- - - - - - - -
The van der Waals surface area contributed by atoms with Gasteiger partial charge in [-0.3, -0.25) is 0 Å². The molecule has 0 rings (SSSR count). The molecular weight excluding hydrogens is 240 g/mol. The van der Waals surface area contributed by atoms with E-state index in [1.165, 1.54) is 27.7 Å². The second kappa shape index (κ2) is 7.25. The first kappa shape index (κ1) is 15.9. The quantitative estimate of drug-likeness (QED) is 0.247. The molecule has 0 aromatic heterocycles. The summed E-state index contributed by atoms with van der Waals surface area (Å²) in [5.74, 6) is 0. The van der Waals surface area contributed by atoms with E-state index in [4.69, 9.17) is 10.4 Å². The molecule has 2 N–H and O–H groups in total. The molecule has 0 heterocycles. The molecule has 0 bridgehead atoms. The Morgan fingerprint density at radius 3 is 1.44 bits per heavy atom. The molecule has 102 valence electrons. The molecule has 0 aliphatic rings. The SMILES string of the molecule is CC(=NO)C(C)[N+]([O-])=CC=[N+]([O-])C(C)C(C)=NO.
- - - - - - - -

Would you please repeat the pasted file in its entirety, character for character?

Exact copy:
The van der Waals surface area contributed by atoms with Gasteiger partial charge in [-0.3, -0.25) is 0 Å². The molecule has 0 rings (SSSR count). The molecular weight excluding hydrogens is 240 g/mol. The van der Waals surface area contributed by atoms with E-state index in [1.165, 1.54) is 27.7 Å². The second kappa shape index (κ2) is 7.25. The first kappa shape index (κ1) is 15.9. The quantitative estimate of drug-likeness (QED) is 0.247. The molecule has 0 aromatic heterocycles. The summed E-state index contributed by atoms with van der Waals surface area (Å²) in [5.74, 6) is 0. The van der Waals surface area contributed by atoms with E-state index in [4.69, 9.17) is 10.4 Å². The molecule has 2 N–H and O–H groups in total. The molecule has 0 heterocycles. The molecule has 0 bridgehead atoms. The Morgan fingerprint density at radius 3 is 1.44 bits per heavy atom. The molecule has 102 valence electrons. The molecule has 0 aliphatic rings. The SMILES string of the molecule is CC(=NO)C(C)[N+]([O-])=CC=[N+]([O-])C(C)C(C)=NO.